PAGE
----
“George Kennan came as close to authoring the diplomatic doctrine of his era as any diplomat in our history,” said former-Secretary of State Henry Kissinger. Kennan, known for his “X” article, inadvertently coined the term “containment” which became the leading diplomatic doctrine of the cold war era. Since the late 1940s, America changed its doctrine and shifted to a more globalized approach to international affairs -- a system based on international cooperation, both politically and economically. These foreign entanglements are inspired, in part, by the Soviet-American estrangement, but also indicate a convenient opportunity to reorient U.S. dominance on the world stage by engaging with a host of other countries, including Japan and South Korea. In this paper I will hone in on Kennan’s definition of national interest and assess the adherence to a new doctrine of global governance. I will then examine alliances like NATO, ANZUZ, MEDO and SEATO to support my historical argument that the U.S. saw a convenient opportunity to reorient her doctrine for political and economic gain, and other nations who joined in alliance had a national interest to do so.
Kennan argues that national interest in international affairs boils down to institutional survival. To this end, he argued that national interest can be defined in two parts, the first, is “to protect the security of the nation, by which is meant the continued ability of this country to pursue the development of internal life without serious interference.” The second, and perhaps the most pertinent to the emergence of global alliances and partnerships, is to “advance the welfare of its people, by promoting a world order in which this nation can make the maximum contribution to the peaceful and orderly development of other nations and derive maximum benefit from their experiences and abilities.” This definition changed diplomatic doctrine to the extent that people and state actors began seeing the importance of partnerships and alliances.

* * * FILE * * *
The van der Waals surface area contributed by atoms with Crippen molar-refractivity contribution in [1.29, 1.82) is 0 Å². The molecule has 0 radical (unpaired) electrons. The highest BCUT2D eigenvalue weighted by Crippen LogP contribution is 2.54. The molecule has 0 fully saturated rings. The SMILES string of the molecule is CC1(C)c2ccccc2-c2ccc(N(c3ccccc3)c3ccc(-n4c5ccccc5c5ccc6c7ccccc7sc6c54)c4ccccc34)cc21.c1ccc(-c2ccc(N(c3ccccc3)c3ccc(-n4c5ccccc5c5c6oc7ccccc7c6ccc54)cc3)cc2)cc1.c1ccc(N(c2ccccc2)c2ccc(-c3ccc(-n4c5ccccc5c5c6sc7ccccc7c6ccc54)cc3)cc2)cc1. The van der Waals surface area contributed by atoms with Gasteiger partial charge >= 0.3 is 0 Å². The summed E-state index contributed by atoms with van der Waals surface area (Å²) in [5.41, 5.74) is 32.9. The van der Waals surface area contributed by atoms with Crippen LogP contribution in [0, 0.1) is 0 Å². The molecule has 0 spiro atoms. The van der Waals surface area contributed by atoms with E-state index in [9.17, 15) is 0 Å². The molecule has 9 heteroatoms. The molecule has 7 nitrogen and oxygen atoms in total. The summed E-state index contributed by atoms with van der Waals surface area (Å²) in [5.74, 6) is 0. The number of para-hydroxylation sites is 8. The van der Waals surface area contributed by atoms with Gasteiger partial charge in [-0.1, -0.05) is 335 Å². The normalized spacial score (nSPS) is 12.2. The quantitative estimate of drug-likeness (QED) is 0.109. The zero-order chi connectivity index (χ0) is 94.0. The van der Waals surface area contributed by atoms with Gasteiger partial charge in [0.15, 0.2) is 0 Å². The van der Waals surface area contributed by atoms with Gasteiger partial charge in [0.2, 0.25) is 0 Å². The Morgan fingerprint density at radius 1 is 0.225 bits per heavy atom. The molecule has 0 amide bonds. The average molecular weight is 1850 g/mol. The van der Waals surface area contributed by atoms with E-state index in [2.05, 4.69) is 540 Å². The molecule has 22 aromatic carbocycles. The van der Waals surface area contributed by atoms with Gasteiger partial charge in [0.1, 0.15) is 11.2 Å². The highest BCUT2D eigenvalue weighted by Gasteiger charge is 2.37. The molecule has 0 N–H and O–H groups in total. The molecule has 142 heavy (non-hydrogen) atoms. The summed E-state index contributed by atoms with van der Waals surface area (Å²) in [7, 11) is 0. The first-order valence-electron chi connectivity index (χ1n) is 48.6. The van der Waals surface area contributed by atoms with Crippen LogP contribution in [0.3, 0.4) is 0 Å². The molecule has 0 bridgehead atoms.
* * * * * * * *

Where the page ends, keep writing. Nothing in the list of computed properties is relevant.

Two reactions and approaches emerged with Kennan’s definition of national interest, the first, universalism, sought to achieve peace through structures like the United Nations and League of Nations. It required willingness on behalf of member-nations to give up some level of sovereignty for collective power in the international system. The second is a particularized approached, a more skeptical approach to universalism, which considers the impracticability of having a uniform legal apparatus for all the different states. The particularized approach says that in order for alliances to be effective it relies on a “real community of interest and outlook, which is to be found only among limited groups of governments.” The alliances that the United States formed were strategic, or particularized partnerships, that insulated themselves and other nations who were threatened by the USSR.
One example of a strategic alliance is the North Atlantic Treaty Organization, or...